Sunday, October 20, 2013

trains or pipelines

What do melting sea ice, fiery train wrecks and the Bakken oil boom have in common?

No, they’re not part of the latest Hollywood blockbuster – although if I came across a trailer showing George Clooney as a roughneck leaping from a flaming train onto an ice floe with an angry polar bear, you better believe I’d watch it.

The answer is less exciting, but more important: All three factor into a Denver company’s plan to ship crude oil from the Bakken oil fields in Saskatchewan to a northern Manitoba port via railroad. Colorado-based Omnitrax, one of North America’s largest private rail companies, hopes to bring more than 2 million barrels of oil annually from Saskatchewan to the Port of Churchill in Hudson Bay along existing railroad tracks, starting as soon as 2015.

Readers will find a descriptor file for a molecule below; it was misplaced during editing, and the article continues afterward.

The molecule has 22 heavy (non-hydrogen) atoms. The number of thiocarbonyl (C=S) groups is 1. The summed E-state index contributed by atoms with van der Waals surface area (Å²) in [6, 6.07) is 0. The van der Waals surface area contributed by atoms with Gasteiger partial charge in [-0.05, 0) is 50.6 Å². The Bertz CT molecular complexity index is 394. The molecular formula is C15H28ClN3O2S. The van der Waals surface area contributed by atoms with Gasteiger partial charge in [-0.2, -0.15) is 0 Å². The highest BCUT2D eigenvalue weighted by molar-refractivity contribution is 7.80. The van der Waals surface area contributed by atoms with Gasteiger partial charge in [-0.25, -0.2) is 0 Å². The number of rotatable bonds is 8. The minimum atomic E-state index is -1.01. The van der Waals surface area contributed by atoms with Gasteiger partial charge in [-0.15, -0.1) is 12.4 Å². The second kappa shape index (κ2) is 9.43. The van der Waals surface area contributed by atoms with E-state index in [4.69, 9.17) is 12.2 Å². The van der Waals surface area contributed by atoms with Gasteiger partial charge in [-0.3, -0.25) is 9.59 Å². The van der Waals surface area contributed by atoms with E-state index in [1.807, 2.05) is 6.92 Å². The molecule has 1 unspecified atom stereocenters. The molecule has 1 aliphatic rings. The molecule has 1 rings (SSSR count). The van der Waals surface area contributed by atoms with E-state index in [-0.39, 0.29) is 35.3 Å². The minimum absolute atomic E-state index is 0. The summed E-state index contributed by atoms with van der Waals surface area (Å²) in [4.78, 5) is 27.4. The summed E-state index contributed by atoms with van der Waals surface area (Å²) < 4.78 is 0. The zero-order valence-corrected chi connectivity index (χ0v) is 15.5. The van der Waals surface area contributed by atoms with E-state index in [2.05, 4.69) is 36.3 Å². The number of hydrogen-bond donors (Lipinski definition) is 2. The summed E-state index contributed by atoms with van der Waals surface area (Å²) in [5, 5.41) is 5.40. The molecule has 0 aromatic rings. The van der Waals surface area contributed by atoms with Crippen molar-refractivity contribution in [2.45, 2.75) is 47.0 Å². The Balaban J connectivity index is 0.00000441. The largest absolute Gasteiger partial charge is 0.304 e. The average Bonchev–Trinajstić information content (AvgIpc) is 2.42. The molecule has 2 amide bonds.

Similar but unrelated plans are on track to ship tar sands oil from Alberta to coastal British Columbia by rail, as well as crude from North Dakota to Oregon and Washington. Across North America, the number of railcars shipping oil has grown from almost zero in 2009 to a projected 150,000 in Canada and more than 700,000 in the U.S. this year. About 70 percent of North Dakota oil now moves by train, destined for refineries around the U.S. As energy strategist Julius Walker told Bloomberg, “This is a revolutionary change in crude oil logistics that has rarely happened before.” ...

Read the rest of the story:

No comments:

Post a Comment

Nature Blog Network